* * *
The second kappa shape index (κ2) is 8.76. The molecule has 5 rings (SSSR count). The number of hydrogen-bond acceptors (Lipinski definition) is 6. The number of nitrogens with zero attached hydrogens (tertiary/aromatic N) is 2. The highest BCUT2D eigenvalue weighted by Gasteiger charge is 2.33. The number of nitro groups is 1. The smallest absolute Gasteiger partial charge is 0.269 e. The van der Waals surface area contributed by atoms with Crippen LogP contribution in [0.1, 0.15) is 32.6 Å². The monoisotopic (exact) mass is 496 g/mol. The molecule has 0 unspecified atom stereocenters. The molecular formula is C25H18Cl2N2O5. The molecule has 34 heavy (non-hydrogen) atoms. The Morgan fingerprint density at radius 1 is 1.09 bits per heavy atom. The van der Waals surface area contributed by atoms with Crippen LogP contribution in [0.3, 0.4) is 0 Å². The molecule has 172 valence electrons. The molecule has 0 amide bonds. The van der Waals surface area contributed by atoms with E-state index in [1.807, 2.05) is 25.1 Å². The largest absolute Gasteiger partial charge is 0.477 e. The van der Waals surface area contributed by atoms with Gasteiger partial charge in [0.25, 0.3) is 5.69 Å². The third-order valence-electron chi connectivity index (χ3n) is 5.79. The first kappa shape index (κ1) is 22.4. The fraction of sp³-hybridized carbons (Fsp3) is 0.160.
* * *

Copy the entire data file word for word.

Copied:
The second kappa shape index (κ2) is 8.76. The molecule has 5 rings (SSSR count). The number of hydrogen-bond acceptors (Lipinski definition) is 6. The number of nitrogens with zero attached hydrogens (tertiary/aromatic N) is 2. The highest BCUT2D eigenvalue weighted by Gasteiger charge is 2.33. The number of nitro groups is 1. The smallest absolute Gasteiger partial charge is 0.269 e. The van der Waals surface area contributed by atoms with Crippen LogP contribution in [0.1, 0.15) is 32.6 Å². The monoisotopic (exact) mass is 496 g/mol. The molecule has 0 unspecified atom stereocenters. The molecular formula is C25H18Cl2N2O5. The molecule has 34 heavy (non-hydrogen) atoms. The Morgan fingerprint density at radius 1 is 1.09 bits per heavy atom. The van der Waals surface area contributed by atoms with Crippen LogP contribution in [0.3, 0.4) is 0 Å². The molecule has 172 valence electrons. The molecule has 0 amide bonds. The van der Waals surface area contributed by atoms with E-state index in [1.807, 2.05) is 25.1 Å². The largest absolute Gasteiger partial charge is 0.477 e. The van der Waals surface area contributed by atoms with Gasteiger partial charge in [0.25, 0.3) is 5.69 Å². The third-order valence-electron chi connectivity index (χ3n) is 5.79. The first kappa shape index (κ1) is 22.4. The fraction of sp³-hybridized carbons (Fsp3) is 0.160.